Retracted Study’s Strategy Resurrected

Researchers replicate the methods used in a falsified 2014 study that claimed short, in-person conversations could sway attitudes on same-sex marriage, this time reporting that the technique worked on people initially opposed to transgender rights.

Apr 11, 2016
Bob Grant

WIKIMEDIA, DARWIN BELLThe graduate students who uncovered scientific fraud last year have used the now-retracted study’s methodology—surveying people on their views of social issues, then talking with them face-to-face, and surveying them again—to show that the strategy really can change opinions on transgender rights.

Grad students David Broockman and Joshua Kalla of the University of California, Berkeley, figured out that a high-profile paper from University of California, Los Angeles, grad student Michael LaCour and Columbia University political scientist Donald Green, was largely faked. LaCour and Green falsely claimed that lesbian, gay, bisexual, transgender (LGBT) volunteers had canvassed hundreds of people concerning their views on same-sex marriage and recorded a change in the subjects’ positions after meeting and talking with the canvassers. After Brookman and Kelly raised the alarm bells about the falsified data, LaCour and Green retracted the 2014 Science paper that had reported their results.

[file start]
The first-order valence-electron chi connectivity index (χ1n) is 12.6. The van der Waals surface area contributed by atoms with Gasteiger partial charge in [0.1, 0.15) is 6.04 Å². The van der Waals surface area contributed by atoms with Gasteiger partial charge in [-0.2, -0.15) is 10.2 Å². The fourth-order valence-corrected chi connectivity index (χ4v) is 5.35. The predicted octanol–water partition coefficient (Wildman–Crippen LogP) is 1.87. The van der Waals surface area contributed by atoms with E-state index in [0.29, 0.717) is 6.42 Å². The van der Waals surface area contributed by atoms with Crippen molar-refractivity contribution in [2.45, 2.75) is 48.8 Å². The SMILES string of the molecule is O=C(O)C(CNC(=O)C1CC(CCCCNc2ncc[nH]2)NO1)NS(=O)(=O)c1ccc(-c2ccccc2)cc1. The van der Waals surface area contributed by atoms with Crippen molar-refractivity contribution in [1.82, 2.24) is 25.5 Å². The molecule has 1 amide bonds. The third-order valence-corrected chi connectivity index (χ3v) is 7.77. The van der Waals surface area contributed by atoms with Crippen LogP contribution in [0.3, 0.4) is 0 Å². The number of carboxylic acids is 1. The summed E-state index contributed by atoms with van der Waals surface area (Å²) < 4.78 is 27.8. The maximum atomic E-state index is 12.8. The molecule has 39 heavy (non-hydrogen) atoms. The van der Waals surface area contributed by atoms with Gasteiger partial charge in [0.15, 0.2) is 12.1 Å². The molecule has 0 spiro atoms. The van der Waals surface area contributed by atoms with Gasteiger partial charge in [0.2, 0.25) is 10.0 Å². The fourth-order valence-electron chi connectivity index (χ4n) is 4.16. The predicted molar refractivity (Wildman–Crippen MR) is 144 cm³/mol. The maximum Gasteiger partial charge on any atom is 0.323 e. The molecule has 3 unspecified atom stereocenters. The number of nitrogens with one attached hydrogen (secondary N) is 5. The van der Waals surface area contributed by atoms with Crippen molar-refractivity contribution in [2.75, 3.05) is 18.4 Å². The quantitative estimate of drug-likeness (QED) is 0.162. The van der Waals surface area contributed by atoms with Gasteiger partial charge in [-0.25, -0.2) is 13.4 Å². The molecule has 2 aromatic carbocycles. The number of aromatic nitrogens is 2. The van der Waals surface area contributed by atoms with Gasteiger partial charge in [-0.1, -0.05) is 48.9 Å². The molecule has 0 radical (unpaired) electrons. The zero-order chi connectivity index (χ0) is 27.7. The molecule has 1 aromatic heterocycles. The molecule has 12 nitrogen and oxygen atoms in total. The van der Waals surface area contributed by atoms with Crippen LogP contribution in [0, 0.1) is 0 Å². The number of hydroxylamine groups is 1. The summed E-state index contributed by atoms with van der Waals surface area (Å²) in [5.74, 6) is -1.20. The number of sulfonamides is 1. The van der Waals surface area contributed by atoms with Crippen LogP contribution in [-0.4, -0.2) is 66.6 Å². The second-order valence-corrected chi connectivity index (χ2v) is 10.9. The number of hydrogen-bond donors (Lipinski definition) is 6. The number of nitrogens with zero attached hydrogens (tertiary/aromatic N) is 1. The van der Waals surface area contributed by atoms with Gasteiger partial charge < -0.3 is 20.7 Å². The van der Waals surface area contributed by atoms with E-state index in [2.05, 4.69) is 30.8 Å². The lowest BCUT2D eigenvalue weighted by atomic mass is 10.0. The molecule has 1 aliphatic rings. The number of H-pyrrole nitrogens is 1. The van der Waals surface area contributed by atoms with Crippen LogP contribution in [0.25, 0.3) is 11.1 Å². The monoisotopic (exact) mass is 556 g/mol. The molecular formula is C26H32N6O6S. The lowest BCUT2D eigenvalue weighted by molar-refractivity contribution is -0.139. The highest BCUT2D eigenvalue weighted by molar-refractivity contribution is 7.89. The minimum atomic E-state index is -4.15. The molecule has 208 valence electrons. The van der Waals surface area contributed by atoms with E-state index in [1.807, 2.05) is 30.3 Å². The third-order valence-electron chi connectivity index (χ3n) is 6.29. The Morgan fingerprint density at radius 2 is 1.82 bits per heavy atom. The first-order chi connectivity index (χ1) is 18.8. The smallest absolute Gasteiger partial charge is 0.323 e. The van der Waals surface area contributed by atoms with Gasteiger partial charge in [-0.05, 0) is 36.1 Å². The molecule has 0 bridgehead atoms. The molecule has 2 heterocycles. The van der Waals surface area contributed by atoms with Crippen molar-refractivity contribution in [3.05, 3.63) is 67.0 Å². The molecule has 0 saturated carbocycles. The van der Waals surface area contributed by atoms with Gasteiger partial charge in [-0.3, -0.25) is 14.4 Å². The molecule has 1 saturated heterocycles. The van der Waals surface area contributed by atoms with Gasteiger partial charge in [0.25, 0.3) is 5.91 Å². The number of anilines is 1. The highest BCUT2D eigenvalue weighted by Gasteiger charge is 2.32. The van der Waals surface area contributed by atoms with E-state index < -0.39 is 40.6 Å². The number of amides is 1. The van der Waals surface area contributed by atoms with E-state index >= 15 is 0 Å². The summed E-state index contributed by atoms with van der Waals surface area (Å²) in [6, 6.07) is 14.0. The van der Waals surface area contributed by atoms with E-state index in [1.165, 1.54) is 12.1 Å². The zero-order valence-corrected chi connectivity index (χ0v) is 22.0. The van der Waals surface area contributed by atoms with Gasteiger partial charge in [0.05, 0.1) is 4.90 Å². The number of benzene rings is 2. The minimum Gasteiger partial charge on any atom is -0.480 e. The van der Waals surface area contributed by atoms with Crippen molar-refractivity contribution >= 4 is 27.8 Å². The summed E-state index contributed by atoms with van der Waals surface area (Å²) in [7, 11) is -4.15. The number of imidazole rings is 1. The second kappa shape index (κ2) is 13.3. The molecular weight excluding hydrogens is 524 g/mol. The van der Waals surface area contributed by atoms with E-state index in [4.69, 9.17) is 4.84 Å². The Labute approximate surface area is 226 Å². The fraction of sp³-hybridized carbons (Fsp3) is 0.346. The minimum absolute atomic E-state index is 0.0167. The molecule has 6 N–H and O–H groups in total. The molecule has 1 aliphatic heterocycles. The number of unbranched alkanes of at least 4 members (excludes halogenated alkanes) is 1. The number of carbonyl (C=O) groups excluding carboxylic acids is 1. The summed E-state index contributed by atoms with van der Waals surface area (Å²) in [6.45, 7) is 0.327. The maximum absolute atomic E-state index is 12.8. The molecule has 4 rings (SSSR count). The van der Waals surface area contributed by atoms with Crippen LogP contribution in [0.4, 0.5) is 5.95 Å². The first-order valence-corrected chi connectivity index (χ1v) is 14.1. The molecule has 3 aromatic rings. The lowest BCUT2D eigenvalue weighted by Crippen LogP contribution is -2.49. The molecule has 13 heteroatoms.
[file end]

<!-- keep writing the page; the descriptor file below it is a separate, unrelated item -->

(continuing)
In a Science paper published last week (April 7), Broockman, who is now a professor at Stanford University, and Kalla reported that employing the strategy led to significant changes in perspective on the rights that are extended to transgender people. What’s more, Broockman and Kalla tweaked the methodology slightly, by conducting a pre-canvassing screening, which greatly reduced the cost of the survey. “If you wanted to do a study like this five years ago, it was going to be $2 million,” Broockman told FiveThirtyEight. “The way Michael [LaCour] supposedly did it cost $1 million. Now, we realized that we could do it for more like $25,000.”

In their paper, Broockman and Kalla showed that employing the method of canvassing by sharing personal stories and tapping into study participants’ empathy reduced prejudice against transgender people in about 10 percent of the approximately 250 people involved in that arm of the study. And those reductions persisted for three months after the subjects were canvassed. The work validates the method and may lead to a change in the ways that political activists wage door-to-door messaging campaigns or scientists conduct research. “There had been a lot of resistance to the idea that people can be persuaded on these controversial issues,” Brian Calfano, a political scientist at Missouri State University who was not involved with the study, told Nature. “You’re going to see a lot more of these studies going forward.”